Skip to main content

Advertisement

Subjective and objective outcome in congenital clubfoot; a comparative study of 204 children

Abstract

Background

Outcome following management of congenital talipes equinovarus (clubfoot) can be assessed in a number of ways. Bjonness stated simply that "the patient is the final judge of whether he has a good foot"; a purely subjective assessment. Others have employed objective measures. Combining subjective evaluation with a more objective assessment of movement and position of the foot, is likely to give a more comprehensive picture of the final result of clubfoot. The purpose of this study was to compare subjective and objective outcome following management of clubfoot, and evaluate sex differences in outcome.

Methods

We used a patient-administered subjective assessment of outcome following treatment of clubfoot and compared it with objective anthropometry and range of movement of the ankle to assess and compare subjective and objective outcome in clubfoot. Statistical analysis was performed using Pearson correlation coefficients. Significance was tested using Student's t-test test.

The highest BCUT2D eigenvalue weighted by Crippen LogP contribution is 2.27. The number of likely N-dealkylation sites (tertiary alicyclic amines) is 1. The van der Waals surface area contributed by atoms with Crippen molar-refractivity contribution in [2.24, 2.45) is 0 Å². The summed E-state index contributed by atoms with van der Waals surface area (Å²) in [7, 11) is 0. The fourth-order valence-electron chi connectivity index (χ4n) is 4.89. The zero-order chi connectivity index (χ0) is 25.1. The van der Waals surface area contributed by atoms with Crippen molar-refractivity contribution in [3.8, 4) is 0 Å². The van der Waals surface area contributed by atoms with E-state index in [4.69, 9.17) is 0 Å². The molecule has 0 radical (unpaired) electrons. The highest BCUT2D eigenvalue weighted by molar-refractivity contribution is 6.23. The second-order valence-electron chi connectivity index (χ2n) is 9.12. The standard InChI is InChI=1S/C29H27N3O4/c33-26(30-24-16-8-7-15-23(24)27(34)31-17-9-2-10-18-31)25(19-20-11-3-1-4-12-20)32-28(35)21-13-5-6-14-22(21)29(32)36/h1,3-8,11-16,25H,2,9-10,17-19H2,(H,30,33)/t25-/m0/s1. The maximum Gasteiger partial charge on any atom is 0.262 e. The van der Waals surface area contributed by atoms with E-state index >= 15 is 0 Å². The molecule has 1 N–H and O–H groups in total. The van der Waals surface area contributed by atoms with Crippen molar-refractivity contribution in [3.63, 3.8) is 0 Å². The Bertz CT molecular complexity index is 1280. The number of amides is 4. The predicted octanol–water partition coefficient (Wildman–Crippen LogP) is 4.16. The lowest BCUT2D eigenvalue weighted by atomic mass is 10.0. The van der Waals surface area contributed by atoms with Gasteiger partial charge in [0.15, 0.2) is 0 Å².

Results

Objective outcome can be assessed using length of the foot, calf circumference and range of movement at the ankle. These are easy to measure, reproducible, and correlate well with subjective outcome. Objective outcome is comparable for boys and girls. However, subjectively, female patients and their parents are less happy with the results of management of clubfoot.

Conclusion

There is a correlation between the anthropometric measures and the subjective outcome and an objective grading can be designed using foot length, calf muscle bulk and range of movement at the ankle.

Background

Although some authors believe that patients themselves are the ultimate judges of whether they have a 'good foot' [14], the need to evaluate outcome of management of clubfoot has traditionally employed objective measures [3]. Combining subjective evaluation of cosmetic acceptability with a more objective assessment of movement and position of the foot is likely to give a more comprehensive picture of the final result of clubfoot.